It was a Saturday morning in February of last year. Snow was still piled up alongside the roads in Teaneck, New Jersey, but the road conditions did not matter much. Nobody was driving outside. Once inside the building, I smiled weakly and tried to hide behind my friend Adva.
Ronit Hanan, Adva’s mother, came up to us and took me by the arm. After she led me to a group of her friends, she announced, “Everyone, this is Maggie, Adva’s friend from college. We’re giving her a Judaism 101 class today.”
I don’t know why I hoped nobody would notice me, since I am most obviously not Jewish. I was hoping to quietly observe while remaining unseen. I wanted to learn about Judaism, yes, but I did not want it to be heralded before me with trumpets and fanfare. I felt like there was a great big neon sign above my head that flashed the message “This Girl Does Not Belong.” For some reason, I thought that if I was pegged as an outsider, I would be shut out from having a true experience with Adva’s synagogue. I thought, ‘if they know I’m a Christian, they’ll think I’m trying to convert them all, and I don’t want that.’
Why would I think that? I wasn’t trying to convert anyone.
It was the same kind of feeling I got in Indonesia from time to time when I would hear the hauntingly beautiful call to prayer sounding from the mosques. I felt like some grand religious interloper, disrupting thousands of years of tradition. Why did I feel like that? I was there to build peace and promote cross-cultural dialogue. Honestly, though I know my intentions were pure, I wouldn’t have blamed anyone if they had accused me of some kind of modern crusade.
Most service or missions trips available to North American youth focus on building projects or teaching English to orphans. Both religious groups and college groups come to these programs and spend minimal time engaging the local culture. Church trips are both the best and the worst. On all of the Christian mission trips I’ve been a part of, I’ve come away from the trip with a renewed fascination in God and deep friendships with the other Americans on the trip. However, I still don’t know very much about Peruvian/Amazonian culture, I don’t have any Mexican friends from that trip, and I don’t have a clue what is going on in the Dominican Republic. I went on short-term trips to all of these places, two with a church group, one with a college group. Even though I spent time working and helping on these trips, I don’t have a connection to those people or places.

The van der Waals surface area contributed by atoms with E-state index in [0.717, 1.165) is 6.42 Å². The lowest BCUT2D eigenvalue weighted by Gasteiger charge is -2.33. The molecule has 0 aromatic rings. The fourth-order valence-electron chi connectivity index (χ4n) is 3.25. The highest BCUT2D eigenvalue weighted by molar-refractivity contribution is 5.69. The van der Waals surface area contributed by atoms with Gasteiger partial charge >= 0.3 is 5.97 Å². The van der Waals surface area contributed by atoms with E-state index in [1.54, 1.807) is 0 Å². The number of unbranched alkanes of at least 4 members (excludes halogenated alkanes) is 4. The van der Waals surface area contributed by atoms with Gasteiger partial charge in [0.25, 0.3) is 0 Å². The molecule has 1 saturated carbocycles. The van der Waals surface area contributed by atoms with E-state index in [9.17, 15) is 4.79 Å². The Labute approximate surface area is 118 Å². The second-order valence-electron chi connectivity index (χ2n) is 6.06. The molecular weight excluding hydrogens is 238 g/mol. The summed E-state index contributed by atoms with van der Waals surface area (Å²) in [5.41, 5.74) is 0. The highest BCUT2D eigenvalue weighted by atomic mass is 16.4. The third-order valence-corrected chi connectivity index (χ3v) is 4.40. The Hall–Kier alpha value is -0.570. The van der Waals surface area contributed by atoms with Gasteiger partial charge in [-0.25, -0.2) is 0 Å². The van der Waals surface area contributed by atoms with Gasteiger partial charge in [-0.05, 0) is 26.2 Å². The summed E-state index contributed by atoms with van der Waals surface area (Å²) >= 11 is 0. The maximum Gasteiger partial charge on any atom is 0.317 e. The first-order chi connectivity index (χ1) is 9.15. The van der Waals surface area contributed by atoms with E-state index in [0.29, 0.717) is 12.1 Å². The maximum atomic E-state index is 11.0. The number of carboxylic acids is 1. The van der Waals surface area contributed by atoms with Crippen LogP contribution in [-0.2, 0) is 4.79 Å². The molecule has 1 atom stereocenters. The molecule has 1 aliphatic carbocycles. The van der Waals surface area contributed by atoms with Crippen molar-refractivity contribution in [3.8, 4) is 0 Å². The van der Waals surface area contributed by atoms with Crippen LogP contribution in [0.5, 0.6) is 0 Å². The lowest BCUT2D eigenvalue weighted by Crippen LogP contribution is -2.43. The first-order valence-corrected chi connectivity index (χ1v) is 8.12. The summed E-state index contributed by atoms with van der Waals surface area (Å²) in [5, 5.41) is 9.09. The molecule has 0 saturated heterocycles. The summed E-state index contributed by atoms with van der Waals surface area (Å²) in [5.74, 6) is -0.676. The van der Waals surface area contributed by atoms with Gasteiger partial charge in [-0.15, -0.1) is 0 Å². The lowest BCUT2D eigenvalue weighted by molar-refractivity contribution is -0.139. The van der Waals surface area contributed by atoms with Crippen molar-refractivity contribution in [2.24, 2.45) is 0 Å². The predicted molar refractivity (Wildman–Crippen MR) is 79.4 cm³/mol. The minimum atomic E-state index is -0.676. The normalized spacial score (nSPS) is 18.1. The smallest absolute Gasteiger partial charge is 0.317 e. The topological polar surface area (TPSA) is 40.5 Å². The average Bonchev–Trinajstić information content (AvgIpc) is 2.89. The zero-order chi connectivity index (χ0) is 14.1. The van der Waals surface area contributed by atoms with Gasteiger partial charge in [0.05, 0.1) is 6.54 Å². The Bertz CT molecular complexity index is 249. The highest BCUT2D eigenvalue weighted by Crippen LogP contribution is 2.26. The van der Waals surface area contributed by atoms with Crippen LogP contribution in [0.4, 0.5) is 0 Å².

Walk the Peace was different. We weren’t just Americans or Christians marching for peace during the day while separating ourselves at night or in spare time. We were Americans and Indonesians, Muslims and Christians, living and working together toward a common goal. Everything we did was in community. The strength of this community continues to baffle me. I keep in touch with the Indonesian participants more than I do with the other Americans. I would return to Indonesia in a heartbeat, and I would have local friends to see. It would be nice to visit Peru again, but I don’t know a single person there.
In the end, of course, nobody shunned me or lampooned me for coming from a different faith background. I was welcomed and accepted–loved by Adva’s family and by my Indonesian friends. At our roots, we are all very much human, very much the same. From what I’ve seen of the world, providing you don’t go Bible/Qu’ran/Tanakh thumping, trying to force people to change the very core of their lives, people are warm and inviting. More often than not, people I’ve met are curious and caring. With just a pinch of respect and interest, we can transcend the religious strife that seems to define having a faith.
Turn away from evil and do good; seek peace and pursue it. (Ps. 34:14).
So what cross-cultural/inter-religious experiences have you had that impacted you?